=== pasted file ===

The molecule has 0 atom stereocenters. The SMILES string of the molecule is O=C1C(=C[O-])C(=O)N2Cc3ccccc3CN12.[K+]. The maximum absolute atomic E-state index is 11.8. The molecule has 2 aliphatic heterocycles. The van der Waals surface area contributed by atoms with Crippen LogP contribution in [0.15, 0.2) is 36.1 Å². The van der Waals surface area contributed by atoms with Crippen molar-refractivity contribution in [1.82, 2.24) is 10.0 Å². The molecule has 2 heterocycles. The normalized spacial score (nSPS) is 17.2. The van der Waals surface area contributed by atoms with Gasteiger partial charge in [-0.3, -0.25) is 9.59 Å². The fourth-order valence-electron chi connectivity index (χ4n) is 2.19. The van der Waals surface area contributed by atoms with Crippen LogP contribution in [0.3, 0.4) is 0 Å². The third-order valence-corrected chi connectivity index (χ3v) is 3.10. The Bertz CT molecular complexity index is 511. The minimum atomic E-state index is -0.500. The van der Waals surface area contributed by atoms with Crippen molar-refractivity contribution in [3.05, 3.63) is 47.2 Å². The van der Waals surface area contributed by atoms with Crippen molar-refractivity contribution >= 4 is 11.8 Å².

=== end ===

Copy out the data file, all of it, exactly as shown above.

The molecule has 0 atom stereocenters. The SMILES string of the molecule is O=C1C(=C[O-])C(=O)N2Cc3ccccc3CN12.[K+]. The maximum absolute atomic E-state index is 11.8. The molecule has 2 aliphatic heterocycles. The van der Waals surface area contributed by atoms with Crippen LogP contribution in [0.15, 0.2) is 36.1 Å². The van der Waals surface area contributed by atoms with Crippen molar-refractivity contribution in [1.82, 2.24) is 10.0 Å². The molecule has 2 heterocycles. The normalized spacial score (nSPS) is 17.2. The van der Waals surface area contributed by atoms with Gasteiger partial charge in [-0.3, -0.25) is 9.59 Å². The fourth-order valence-electron chi connectivity index (χ4n) is 2.19. The van der Waals surface area contributed by atoms with Crippen LogP contribution in [0.3, 0.4) is 0 Å². The third-order valence-corrected chi connectivity index (χ3v) is 3.10. The Bertz CT molecular complexity index is 511. The minimum atomic E-state index is -0.500. The van der Waals surface area contributed by atoms with Crippen molar-refractivity contribution in [3.05, 3.63) is 47.2 Å². The van der Waals surface area contributed by atoms with Crippen molar-refractivity contribution >= 4 is 11.8 Å².